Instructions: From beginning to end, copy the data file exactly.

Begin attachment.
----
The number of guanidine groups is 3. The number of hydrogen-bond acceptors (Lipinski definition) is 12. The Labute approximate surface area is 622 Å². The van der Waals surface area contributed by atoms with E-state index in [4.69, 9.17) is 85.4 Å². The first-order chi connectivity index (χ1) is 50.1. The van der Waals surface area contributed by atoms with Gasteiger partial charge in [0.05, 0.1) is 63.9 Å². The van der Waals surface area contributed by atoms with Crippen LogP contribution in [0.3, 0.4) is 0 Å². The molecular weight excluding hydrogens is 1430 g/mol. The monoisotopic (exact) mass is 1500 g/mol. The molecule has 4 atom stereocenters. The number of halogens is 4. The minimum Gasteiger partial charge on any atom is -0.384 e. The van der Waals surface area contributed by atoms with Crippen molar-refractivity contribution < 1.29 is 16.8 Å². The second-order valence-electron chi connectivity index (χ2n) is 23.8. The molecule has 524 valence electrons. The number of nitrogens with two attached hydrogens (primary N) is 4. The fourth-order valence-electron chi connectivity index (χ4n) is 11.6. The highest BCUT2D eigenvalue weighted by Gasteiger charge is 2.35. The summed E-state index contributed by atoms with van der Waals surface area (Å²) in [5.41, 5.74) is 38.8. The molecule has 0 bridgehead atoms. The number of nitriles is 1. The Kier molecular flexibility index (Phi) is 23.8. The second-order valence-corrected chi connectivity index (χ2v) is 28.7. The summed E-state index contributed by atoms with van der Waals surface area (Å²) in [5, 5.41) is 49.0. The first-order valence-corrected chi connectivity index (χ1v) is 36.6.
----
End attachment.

The number of guanidine groups is 3. The number of hydrogen-bond acceptors (Lipinski definition) is 12. The Labute approximate surface area is 622 Å². The van der Waals surface area contributed by atoms with E-state index in [4.69, 9.17) is 85.4 Å². The first-order chi connectivity index (χ1) is 50.1. The van der Waals surface area contributed by atoms with Gasteiger partial charge in [0.05, 0.1) is 63.9 Å². The van der Waals surface area contributed by atoms with Crippen LogP contribution in [0.3, 0.4) is 0 Å². The molecular weight excluding hydrogens is 1430 g/mol. The monoisotopic (exact) mass is 1500 g/mol. The molecule has 4 atom stereocenters. The number of halogens is 4. The minimum Gasteiger partial charge on any atom is -0.384 e. The van der Waals surface area contributed by atoms with Crippen molar-refractivity contribution < 1.29 is 16.8 Å². The second-order valence-electron chi connectivity index (χ2n) is 23.8. The molecule has 524 valence electrons. The number of nitrogens with two attached hydrogens (primary N) is 4. The fourth-order valence-electron chi connectivity index (χ4n) is 11.6. The highest BCUT2D eigenvalue weighted by Gasteiger charge is 2.35. The summed E-state index contributed by atoms with van der Waals surface area (Å²) in [5.41, 5.74) is 38.8. The molecule has 0 bridgehead atoms. The number of nitriles is 1. The Kier molecular flexibility index (Phi) is 23.8. The second-order valence-corrected chi connectivity index (χ2v) is 28.7. The summed E-state index contributed by atoms with van der Waals surface area (Å²) in [5, 5.41) is 49.0. The first-order valence-corrected chi connectivity index (χ1v) is 36.6.